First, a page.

Should a CMO Know How to Post Cat Videos?

I always find The Financial Brand blogs worth reading and this one was no exception: The CMO Role in Banking is Being Disrupted. “With change happening faster, and the marketplace becoming increasingly volatile,” says the blog, “top marketing executives need to deploy advanced technologies, support innovation, and be more adaptable to change than ever before.” I agree.

Here’s where we parted ways: “Unfortunately, most financial marketers are not yet prepared for this massive paradigm shift. Many of the modern marketing tools available are not fully understood by current CMOs, with the potential impact of these tools even less understood. Many CMOs also do not fully understand the definition or power of innovation within a digital ecosystem.”

If I’m a CMO reading this, I might be thinking that I need to polish up the old resume.

A majority of CMOs (80%) surveyed by Gartner said that they feel they are solely responsible for, or play a leading role in, setting their company’s digital business transformation strategy. This, too, makes sense. The CMO should “play a significant role” in setting their bank’s digital strategy. So, just who is this CMO? Zippia's data science team found that of the approximately 69,000 Chief Marketing Officers currently employed in the United States, 31% are women, 64.7% are men, and the average age is 38. 

Now, remember, we’re talking digital ecosystem here. Holding a CMO — no matter what the industry — “solely responsible” for a company’s digital transformation and expecting him or her to “fully understand the definition or power of innovation within a digital ecosystem” is like asking Grandpa to tell you how to use TikTok. 

There’s no doubt that the digital experience is a critical touchpoint in a consumer’s experience of a product or brand. There probably isn’t a CMO on the planet who doesn’t know this. And there’s no doubt that to develop that experience takes significant expertise. Does that mean that, as a CMO you need to know how to write Java Script or update a WordPress site?  I can see that job posting now:  Looking for CMO with a working knowledge of UX design, back-end web and SEO content development, Instagram, TikTok, and Microsoft Excel. I remember when as an ad agency art director we were introduced to the idea of “digital design.”  For years, we’d worked with photography and type by hand.  The ads we created were built on pieces of art board, not computers, and every step was manual. When computers entered the world of art direction and graphic design, yes, the way we did the work changed, but the thinking behind that work didn’t. That’s because technology is simply a tool. And knowing how to use a computer didn’t make me a better designer.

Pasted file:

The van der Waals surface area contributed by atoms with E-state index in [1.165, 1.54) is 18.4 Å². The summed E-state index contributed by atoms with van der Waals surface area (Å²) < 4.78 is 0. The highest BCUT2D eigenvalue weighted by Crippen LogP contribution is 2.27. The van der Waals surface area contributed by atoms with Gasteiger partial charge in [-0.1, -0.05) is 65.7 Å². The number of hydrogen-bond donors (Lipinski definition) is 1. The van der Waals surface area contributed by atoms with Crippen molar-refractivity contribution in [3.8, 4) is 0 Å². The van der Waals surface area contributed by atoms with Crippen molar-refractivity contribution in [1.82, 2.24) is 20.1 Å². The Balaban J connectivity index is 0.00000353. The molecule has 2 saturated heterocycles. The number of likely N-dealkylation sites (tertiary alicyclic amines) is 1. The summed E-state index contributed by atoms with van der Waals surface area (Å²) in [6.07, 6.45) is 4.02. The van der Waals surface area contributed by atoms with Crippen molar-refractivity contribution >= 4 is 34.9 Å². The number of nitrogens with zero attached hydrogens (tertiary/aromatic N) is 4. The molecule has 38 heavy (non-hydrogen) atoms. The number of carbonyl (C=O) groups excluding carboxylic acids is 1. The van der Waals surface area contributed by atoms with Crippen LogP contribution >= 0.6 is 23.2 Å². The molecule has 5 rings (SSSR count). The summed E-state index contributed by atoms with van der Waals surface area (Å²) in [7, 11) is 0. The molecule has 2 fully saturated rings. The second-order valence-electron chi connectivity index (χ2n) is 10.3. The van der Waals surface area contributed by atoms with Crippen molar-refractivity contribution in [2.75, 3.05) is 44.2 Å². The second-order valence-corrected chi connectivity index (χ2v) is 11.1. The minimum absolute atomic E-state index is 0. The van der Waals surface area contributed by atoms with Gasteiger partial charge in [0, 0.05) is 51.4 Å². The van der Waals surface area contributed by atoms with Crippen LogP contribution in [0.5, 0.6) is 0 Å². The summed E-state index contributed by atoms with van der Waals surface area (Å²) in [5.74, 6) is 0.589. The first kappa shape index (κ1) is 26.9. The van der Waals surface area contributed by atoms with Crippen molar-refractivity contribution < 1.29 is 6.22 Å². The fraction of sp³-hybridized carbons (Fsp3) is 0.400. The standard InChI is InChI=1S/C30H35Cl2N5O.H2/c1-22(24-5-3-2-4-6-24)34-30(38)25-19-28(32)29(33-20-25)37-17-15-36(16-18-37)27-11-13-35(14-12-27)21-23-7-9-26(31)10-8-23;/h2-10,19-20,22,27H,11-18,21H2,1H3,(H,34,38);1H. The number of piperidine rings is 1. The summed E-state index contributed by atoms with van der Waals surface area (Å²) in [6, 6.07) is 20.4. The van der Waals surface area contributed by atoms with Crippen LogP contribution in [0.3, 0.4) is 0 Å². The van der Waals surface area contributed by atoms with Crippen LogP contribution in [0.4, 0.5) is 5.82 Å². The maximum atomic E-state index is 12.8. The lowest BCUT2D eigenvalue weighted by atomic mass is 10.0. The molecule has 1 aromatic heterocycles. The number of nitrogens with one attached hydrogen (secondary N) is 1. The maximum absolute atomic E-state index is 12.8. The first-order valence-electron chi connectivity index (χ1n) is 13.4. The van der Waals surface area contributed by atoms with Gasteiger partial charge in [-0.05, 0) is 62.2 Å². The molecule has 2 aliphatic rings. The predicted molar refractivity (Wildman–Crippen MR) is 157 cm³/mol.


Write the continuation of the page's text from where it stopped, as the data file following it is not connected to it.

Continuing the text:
What, exactly, are organizations looking to their CMO for? According to the executive search firm Paladin, “the Chief Marketing Officer (CMO) is responsible for overseeing the planning, development and execution of an organization's marketing and advertising initiatives. Reporting directly to the chief executive officer, the CMO's primary responsibility is to generate revenue by increasing sales through successful marketing for the entire organization, using market research, pricing, product marketing, marketing communications, advertising, and public relations.”

So, Mr., Mrs., or Ms. CMO, relax. No need to update that resume. At least not because you’re not a web dev wizard. Your job is safe, I think… provided you’re doing what can be reasonably expected of a CMO. As we all know, no one knows everything.  That’s why CMOs generally lead large, well-populated marketing departments that include, yes, a significant number of digital ecosystem experts:  Content strategists, UI and UX designers, visual designers, SEO content development specialists, front and back-end web developers, social media marketing managers… and the list goes on. A smart CMO surrounds himself or herself with individuals who, for instance, know way more about TikTok than Grandpa ever could.

Lastly, of the roughly 6,000 financial institutions in the United States, over 5,000 of those are community banks. Now, because we work with several hundred community banks, I do tend to put a community bank lens to the industry news and pundit guidance that I read. Most of these banks don’t employ CMOs. In fact, many don’t have dedicated marketing departments. How, then, do they make the best of “modern marketing tools”?  Well, that’s where we try to help.

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